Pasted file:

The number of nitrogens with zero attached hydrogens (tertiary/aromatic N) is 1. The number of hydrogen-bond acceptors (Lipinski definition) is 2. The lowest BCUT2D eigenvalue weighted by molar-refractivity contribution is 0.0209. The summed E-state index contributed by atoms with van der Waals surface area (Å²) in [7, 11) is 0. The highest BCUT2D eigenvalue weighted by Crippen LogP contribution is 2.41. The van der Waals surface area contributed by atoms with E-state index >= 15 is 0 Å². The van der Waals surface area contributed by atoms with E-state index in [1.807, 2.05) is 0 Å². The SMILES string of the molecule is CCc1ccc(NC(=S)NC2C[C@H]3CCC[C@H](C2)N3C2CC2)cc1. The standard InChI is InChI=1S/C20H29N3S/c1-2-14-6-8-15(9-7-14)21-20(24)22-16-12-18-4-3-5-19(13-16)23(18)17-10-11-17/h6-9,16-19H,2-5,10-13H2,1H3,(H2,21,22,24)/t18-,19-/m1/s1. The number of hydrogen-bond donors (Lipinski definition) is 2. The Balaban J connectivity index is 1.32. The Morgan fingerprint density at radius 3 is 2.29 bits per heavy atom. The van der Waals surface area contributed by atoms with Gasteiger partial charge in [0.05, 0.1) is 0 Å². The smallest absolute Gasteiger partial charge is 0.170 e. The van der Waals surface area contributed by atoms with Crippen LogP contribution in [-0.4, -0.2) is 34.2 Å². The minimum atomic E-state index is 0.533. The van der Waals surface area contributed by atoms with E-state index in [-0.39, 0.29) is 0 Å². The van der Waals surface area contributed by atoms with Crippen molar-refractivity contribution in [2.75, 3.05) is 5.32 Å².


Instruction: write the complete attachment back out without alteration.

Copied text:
The number of nitrogens with zero attached hydrogens (tertiary/aromatic N) is 1. The number of hydrogen-bond acceptors (Lipinski definition) is 2. The lowest BCUT2D eigenvalue weighted by molar-refractivity contribution is 0.0209. The summed E-state index contributed by atoms with van der Waals surface area (Å²) in [7, 11) is 0. The highest BCUT2D eigenvalue weighted by Crippen LogP contribution is 2.41. The van der Waals surface area contributed by atoms with E-state index >= 15 is 0 Å². The van der Waals surface area contributed by atoms with E-state index in [1.807, 2.05) is 0 Å². The SMILES string of the molecule is CCc1ccc(NC(=S)NC2C[C@H]3CCC[C@H](C2)N3C2CC2)cc1. The standard InChI is InChI=1S/C20H29N3S/c1-2-14-6-8-15(9-7-14)21-20(24)22-16-12-18-4-3-5-19(13-16)23(18)17-10-11-17/h6-9,16-19H,2-5,10-13H2,1H3,(H2,21,22,24)/t18-,19-/m1/s1. The number of hydrogen-bond donors (Lipinski definition) is 2. The Balaban J connectivity index is 1.32. The Morgan fingerprint density at radius 3 is 2.29 bits per heavy atom. The van der Waals surface area contributed by atoms with Gasteiger partial charge in [0.05, 0.1) is 0 Å². The smallest absolute Gasteiger partial charge is 0.170 e. The van der Waals surface area contributed by atoms with Crippen LogP contribution in [-0.4, -0.2) is 34.2 Å². The minimum atomic E-state index is 0.533. The van der Waals surface area contributed by atoms with E-state index in [-0.39, 0.29) is 0 Å². The van der Waals surface area contributed by atoms with Crippen molar-refractivity contribution in [2.75, 3.05) is 5.32 Å².